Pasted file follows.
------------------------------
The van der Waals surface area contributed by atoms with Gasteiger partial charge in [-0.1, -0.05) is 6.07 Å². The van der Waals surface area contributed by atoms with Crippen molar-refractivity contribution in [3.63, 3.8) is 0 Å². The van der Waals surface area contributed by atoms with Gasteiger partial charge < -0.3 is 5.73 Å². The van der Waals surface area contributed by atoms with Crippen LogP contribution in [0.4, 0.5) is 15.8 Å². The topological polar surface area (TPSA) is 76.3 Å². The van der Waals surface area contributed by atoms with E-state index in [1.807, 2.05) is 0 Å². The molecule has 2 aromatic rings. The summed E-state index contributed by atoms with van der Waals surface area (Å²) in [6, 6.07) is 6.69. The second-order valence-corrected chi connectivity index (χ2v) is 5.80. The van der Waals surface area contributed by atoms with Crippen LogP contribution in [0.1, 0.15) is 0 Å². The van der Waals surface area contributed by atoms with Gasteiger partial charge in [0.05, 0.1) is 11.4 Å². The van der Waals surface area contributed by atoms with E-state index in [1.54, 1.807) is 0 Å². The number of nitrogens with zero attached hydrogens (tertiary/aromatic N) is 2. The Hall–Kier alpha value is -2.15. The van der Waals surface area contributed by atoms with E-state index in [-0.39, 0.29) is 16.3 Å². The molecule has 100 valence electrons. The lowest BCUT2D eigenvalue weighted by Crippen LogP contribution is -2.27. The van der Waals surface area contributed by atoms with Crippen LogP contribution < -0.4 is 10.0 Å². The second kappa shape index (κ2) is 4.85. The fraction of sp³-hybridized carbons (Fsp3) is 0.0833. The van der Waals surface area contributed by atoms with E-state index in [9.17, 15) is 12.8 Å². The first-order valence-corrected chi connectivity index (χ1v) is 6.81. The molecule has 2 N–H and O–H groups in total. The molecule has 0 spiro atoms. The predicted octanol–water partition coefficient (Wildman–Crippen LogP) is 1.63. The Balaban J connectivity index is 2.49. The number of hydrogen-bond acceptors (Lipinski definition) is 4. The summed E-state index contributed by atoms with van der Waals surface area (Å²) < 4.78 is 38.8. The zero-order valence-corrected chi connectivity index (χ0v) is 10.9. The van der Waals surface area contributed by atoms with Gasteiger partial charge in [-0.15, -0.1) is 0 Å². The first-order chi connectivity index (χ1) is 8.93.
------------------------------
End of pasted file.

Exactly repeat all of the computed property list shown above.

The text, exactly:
The van der Waals surface area contributed by atoms with Gasteiger partial charge in [-0.1, -0.05) is 6.07 Å². The van der Waals surface area contributed by atoms with Crippen molar-refractivity contribution in [3.63, 3.8) is 0 Å². The van der Waals surface area contributed by atoms with Gasteiger partial charge < -0.3 is 5.73 Å². The van der Waals surface area contributed by atoms with Crippen LogP contribution in [0.4, 0.5) is 15.8 Å². The topological polar surface area (TPSA) is 76.3 Å². The van der Waals surface area contributed by atoms with E-state index in [1.807, 2.05) is 0 Å². The molecule has 2 aromatic rings. The summed E-state index contributed by atoms with van der Waals surface area (Å²) in [6, 6.07) is 6.69. The second-order valence-corrected chi connectivity index (χ2v) is 5.80. The van der Waals surface area contributed by atoms with Crippen LogP contribution in [0.1, 0.15) is 0 Å². The van der Waals surface area contributed by atoms with Gasteiger partial charge in [0.05, 0.1) is 11.4 Å². The van der Waals surface area contributed by atoms with E-state index in [1.54, 1.807) is 0 Å². The number of nitrogens with zero attached hydrogens (tertiary/aromatic N) is 2. The Hall–Kier alpha value is -2.15. The van der Waals surface area contributed by atoms with E-state index in [-0.39, 0.29) is 16.3 Å². The molecule has 100 valence electrons. The lowest BCUT2D eigenvalue weighted by Crippen LogP contribution is -2.27. The van der Waals surface area contributed by atoms with Crippen LogP contribution < -0.4 is 10.0 Å². The second kappa shape index (κ2) is 4.85. The fraction of sp³-hybridized carbons (Fsp3) is 0.0833. The van der Waals surface area contributed by atoms with E-state index in [9.17, 15) is 12.8 Å². The first-order valence-corrected chi connectivity index (χ1v) is 6.81. The molecule has 2 N–H and O–H groups in total. The molecule has 0 spiro atoms. The predicted octanol–water partition coefficient (Wildman–Crippen LogP) is 1.63. The Balaban J connectivity index is 2.49. The number of hydrogen-bond acceptors (Lipinski definition) is 4. The summed E-state index contributed by atoms with van der Waals surface area (Å²) < 4.78 is 38.8. The zero-order valence-corrected chi connectivity index (χ0v) is 10.9. The van der Waals surface area contributed by atoms with Gasteiger partial charge in [-0.15, -0.1) is 0 Å². The first-order chi connectivity index (χ1) is 8.93.